Christmas in Australia

Christmas in Australia

One of the defining images of Christmas in Australia in the eyes of people from around the world is of Santa Claus making a spectacular entrance on a surfboard, wearing a T-shirt and shorts. While the reality may not be quite as flamboyant, Christmas in summer is a novel concept to people from Northern Hemisphere countries, including Japan.

Christmas Day is a public holiday in Australia, and this necessitates that everyone complete their Christmas shopping by the evening of Christmas Eve at the latest. In the period leading up to Christmas Day, shopping malls have extended opening hours, to give everyone the best opportunity to find that last-minute gift for a friend or relative.

But gift shopping isn’t the only activity that takes place at this time. A traditional Christmas lunch or dinner consists of roast meat and vegetables, followed by dessert, and all of the dishes need to be prepared in advance. Understandably, then, supermarkets and butchers do a roaring trade during this period.

I would describe my own family’s Christmas celebrations as very traditional. After rising earlier than usual in the morning, we exchange gifts. A short time later, we hop into the car and drive to our relatives’ home on the other side of the city. My mother or father will bring along a dish to add to the Christmas spread. When we arrive at my relatives’ home, preparations for Christmas lunch are always being finalized, which leaves some time to mingle and catch up with my cousins.

When lunch is ready, it truly resembles a feast. Roast turkey or pork is the central dish, but it is accompanied by a wide assortment of side dishes such as roast potatoes and pumpkin, turkey stuffing, salad and cooked vegetables. For a Japanese touch, raw salmon is also offered. The roast turkey or pork wouldn’t be complete without gravy or cranberry sauce. My cousin also started a new family tradition in recent times by taking a photo of my father and I as we were photographing the Christmas spread, and immediately posting it on social media!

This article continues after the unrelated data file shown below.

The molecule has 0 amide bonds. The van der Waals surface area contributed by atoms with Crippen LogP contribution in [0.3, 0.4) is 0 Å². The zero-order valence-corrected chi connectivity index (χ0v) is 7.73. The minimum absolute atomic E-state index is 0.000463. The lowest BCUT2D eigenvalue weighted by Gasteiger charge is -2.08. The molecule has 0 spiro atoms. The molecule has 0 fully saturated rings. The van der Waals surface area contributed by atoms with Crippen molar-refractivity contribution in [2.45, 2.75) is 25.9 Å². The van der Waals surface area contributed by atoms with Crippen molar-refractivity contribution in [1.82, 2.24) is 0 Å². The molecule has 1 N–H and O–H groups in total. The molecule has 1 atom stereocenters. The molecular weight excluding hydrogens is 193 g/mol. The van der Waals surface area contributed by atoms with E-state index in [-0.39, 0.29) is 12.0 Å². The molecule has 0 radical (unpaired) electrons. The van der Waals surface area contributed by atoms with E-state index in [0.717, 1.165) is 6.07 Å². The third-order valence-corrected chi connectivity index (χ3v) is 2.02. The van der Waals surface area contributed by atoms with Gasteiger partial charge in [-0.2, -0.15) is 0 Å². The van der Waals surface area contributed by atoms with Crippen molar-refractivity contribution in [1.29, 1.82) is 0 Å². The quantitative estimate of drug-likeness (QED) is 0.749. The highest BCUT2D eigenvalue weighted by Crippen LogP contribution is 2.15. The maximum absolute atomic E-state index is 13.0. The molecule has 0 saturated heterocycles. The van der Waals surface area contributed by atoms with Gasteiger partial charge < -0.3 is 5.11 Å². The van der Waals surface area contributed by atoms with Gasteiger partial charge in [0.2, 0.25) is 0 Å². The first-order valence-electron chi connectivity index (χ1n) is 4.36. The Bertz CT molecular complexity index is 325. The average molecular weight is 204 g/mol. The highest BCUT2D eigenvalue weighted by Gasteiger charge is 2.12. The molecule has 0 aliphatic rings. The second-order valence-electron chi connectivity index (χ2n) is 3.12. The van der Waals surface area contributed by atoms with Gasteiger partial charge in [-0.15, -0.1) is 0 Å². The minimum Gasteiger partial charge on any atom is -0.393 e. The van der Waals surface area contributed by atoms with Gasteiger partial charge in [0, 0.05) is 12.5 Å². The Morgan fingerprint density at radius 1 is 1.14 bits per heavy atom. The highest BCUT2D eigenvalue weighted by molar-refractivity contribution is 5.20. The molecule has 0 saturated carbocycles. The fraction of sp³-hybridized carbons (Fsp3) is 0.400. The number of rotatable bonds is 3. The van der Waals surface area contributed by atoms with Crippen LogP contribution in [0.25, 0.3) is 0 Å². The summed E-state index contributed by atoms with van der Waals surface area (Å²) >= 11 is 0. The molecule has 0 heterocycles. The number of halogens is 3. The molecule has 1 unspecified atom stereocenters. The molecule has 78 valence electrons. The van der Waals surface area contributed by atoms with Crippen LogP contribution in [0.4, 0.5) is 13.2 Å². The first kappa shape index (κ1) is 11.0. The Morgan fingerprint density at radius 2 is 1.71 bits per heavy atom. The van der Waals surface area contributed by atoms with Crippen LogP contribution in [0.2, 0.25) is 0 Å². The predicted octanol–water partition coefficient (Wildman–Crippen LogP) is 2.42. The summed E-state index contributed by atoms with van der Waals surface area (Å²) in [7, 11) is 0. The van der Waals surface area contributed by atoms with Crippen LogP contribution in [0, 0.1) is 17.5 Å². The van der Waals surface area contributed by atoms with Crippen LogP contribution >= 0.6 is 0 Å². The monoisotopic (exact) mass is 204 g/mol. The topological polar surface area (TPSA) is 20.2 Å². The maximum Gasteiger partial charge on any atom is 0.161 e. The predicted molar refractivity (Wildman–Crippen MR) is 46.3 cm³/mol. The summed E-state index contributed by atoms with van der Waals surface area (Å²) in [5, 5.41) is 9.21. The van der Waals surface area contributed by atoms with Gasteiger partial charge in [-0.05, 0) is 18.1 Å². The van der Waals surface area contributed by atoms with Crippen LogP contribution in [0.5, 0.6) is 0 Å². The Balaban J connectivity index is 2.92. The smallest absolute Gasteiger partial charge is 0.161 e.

During the meal, we also utilize Christmas crackers that sound like mini-fireworks when opened. They contain terrible Christmas-themed jokes and paper party hats inside that we usually wear for the rest of the day. Dessert consists of a traditional Christmas pudding, containing fruit and nuts, and a range of other pastries.

After lunch, we gather in the living room area. One person is designated the role of “Santa” for the day, which simply requires them to hand out a Christmas gift to each person, while everyone else watches in anticipation to see what the unwrapping will reveal. Our family system for buying gifts is to assign each person the task of purchasing a gift for one other person.

Once gifts have been received, it basically marks the end of the day, though we can continue to enjoy Christmas Day leftovers for the next few days. In contrast, Christmas Day in Japan for the past three years has been a normal working day for me, which has become a custom of its own.

Ming



Vocabulary
flamboyant (adj.) – behaving or dressing in a way that attracts people’s attention
do a roaring trade (idiom) – to sell large amounts of something in a short period of time
assortment (n) – a group or set of things of various types
designate (v) – to formally choose someone or something for a particular purpose